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Producers across the Midwest have experienced strong net farm income in recent years. However many question what will happen the next several years with a reduction in crop prices. This is the second in a series that looks at farmland values. Read the first post to see average crop & pastureland values and change in value from 2013 to 2014.

USDA and FAPRI: Significant Declines in Net Farm Income Through 2018


In its November 25, 2014 farm financial indicator release, the USDA projects 2014 total U.S. net farm income at a forecasted value of $96.9 billion, a decline of $25.9 billion from the record $122.8 billion in 2013. This decline can be primarily attributed to a large decline (-$27.2 billion) in crop receipts due to lower prices, a $4.6 billion projected decline in other farm-related income, and an increase of $19.4 billion in farm cash expenses. Partially offsetting this decline is a $25.7 billion forecast increase in livestock cash receipts due to record high prices for most meat livestock and dairy. Inventory values of both crops and livestock are projected to decline by $1.3 billion, but this is more than offset by a $2.9 billion increase in non-cash farm income. Non-cash farm expenses are projected to increase by just $0.4 billion.

The accompanying net farm income chart shows the long-term NFI (nominal and real) projections from the USDA and Food and Agricultural Policy Institute (FAPRI) long-term baseline projections released earlier this year (USDA in January, FAPRI in March). Both show significant projected declines in real NFI over the next five years with some leveling off thereafter.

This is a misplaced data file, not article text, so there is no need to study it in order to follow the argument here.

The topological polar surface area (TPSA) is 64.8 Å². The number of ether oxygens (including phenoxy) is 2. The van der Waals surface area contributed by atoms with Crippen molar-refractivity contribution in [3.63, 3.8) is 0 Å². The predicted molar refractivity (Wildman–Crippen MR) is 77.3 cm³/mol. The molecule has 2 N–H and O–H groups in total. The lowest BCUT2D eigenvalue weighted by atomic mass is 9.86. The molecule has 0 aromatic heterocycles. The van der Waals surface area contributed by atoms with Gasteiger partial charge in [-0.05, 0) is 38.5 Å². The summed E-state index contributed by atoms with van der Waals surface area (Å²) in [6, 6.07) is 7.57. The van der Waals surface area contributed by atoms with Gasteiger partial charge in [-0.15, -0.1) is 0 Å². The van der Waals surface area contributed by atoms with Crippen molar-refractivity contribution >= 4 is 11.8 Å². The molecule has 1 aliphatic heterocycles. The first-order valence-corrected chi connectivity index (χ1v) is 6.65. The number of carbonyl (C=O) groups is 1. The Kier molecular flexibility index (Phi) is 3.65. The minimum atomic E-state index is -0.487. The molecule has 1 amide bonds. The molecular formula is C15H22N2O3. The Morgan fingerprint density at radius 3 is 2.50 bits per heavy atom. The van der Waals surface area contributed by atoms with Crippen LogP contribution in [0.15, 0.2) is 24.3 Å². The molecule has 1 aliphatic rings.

FAPRI has real NFI (2013 dollars) declining by 36.4 percent from 2013 to 2018. The bulk of the decline is projected to occur in 2014 (down 25.1 percent). Further significant declines are projected for 2015 (-4.7 percent) and 2016 (-4.6 percent), with an average annual decline of 2 percent per year thereafter. Unlike USDA, the FAPRI forecast does not show any increase in real NFI in any of the years from 2014 to 2023.

Net Farm Income Forecasts FAPRI & USDA Net Farm Income Forecasts, 2014 Baseline
Real Values in 2013 Dollars Source: FAPRI & USDA

USDA is significantly more bearish on real NFI in the near term, with a total decline of 42.1 percent from 2013 to 2018. As was the case with the FAPRI forecast, USDA has NFI coming down significantly in 2014 (-26.6 percent) but forecasts a slight rebound in 2015 (0.3 percent) before entering a second wave of significant downturns in 2016 to 2018, averaging a decline of 5.1 percent per year over this three-year period. Thereafter, USDA estimates real NFI actually recovering slightly and growing at an average rate of 1.8 percent from 2019 to 2023.

Both forecasts have real NFI declining to just below 60 percent of the record 2013 value. This paints a quite bleak picture for farm incomes over the next 10 years. However, even if real NFI falls to $76 billion in 2023, as predicted by USDA, this is still above the long-term average of approximately $71 billion (in 2009 dollars) since 1929.

*Information in this post was provided by AgriBank. AgriBank is FCS Financial’s funding source. It is one of the largest banks within the national Farm Credit System, with more than $80 billion in total assets. Under the Farm Credit System’s cooperative structure, AgriBank is owned by 17 affiliated Farm Credit Associations. The AgriBank District covers America’s Midwest, a 15-state area from Wyoming to Ohio and Minnesota to Arkansas. More than half of the nation’s cropland is located within the AgriBank District, providing the Bank and its Association owners with exceptional expertise in production agriculture. For more information, visit www.AgriBank.com.
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